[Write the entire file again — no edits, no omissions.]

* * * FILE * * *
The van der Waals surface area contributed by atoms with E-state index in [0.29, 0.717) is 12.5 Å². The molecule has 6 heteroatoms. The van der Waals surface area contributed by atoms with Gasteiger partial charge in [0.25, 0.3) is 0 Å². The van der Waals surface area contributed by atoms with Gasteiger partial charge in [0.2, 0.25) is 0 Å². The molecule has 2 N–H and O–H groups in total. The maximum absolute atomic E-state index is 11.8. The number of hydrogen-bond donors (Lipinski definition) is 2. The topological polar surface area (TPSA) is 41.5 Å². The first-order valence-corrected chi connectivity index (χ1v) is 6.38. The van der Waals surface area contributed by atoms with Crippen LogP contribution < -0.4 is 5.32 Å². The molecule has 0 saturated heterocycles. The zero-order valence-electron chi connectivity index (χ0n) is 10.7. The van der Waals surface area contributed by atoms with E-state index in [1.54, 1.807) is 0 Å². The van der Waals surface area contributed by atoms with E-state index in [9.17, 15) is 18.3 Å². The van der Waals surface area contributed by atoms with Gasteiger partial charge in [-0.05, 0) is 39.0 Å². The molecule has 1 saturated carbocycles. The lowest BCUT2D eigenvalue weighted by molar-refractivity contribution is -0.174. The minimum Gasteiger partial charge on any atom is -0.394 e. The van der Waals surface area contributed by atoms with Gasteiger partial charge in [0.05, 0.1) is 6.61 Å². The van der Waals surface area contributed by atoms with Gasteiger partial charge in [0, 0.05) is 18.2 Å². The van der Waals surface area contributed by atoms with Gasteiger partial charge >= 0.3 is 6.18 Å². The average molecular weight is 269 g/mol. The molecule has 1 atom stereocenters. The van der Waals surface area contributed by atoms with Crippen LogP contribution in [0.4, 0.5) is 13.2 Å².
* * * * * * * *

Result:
The van der Waals surface area contributed by atoms with E-state index in [0.29, 0.717) is 12.5 Å². The molecule has 6 heteroatoms. The van der Waals surface area contributed by atoms with Gasteiger partial charge in [0.25, 0.3) is 0 Å². The van der Waals surface area contributed by atoms with Gasteiger partial charge in [0.2, 0.25) is 0 Å². The molecule has 2 N–H and O–H groups in total. The maximum absolute atomic E-state index is 11.8. The number of hydrogen-bond donors (Lipinski definition) is 2. The topological polar surface area (TPSA) is 41.5 Å². The first-order valence-corrected chi connectivity index (χ1v) is 6.38. The van der Waals surface area contributed by atoms with Crippen LogP contribution < -0.4 is 5.32 Å². The molecule has 0 saturated heterocycles. The zero-order valence-electron chi connectivity index (χ0n) is 10.7. The van der Waals surface area contributed by atoms with E-state index in [1.54, 1.807) is 0 Å². The van der Waals surface area contributed by atoms with E-state index in [9.17, 15) is 18.3 Å². The van der Waals surface area contributed by atoms with Gasteiger partial charge in [-0.05, 0) is 39.0 Å². The molecule has 1 saturated carbocycles. The lowest BCUT2D eigenvalue weighted by molar-refractivity contribution is -0.174. The minimum Gasteiger partial charge on any atom is -0.394 e. The van der Waals surface area contributed by atoms with Gasteiger partial charge in [0.05, 0.1) is 6.61 Å². The van der Waals surface area contributed by atoms with Gasteiger partial charge in [0, 0.05) is 18.2 Å². The van der Waals surface area contributed by atoms with Gasteiger partial charge >= 0.3 is 6.18 Å². The average molecular weight is 269 g/mol. The molecule has 1 atom stereocenters. The van der Waals surface area contributed by atoms with Crippen LogP contribution in [0.4, 0.5) is 13.2 Å².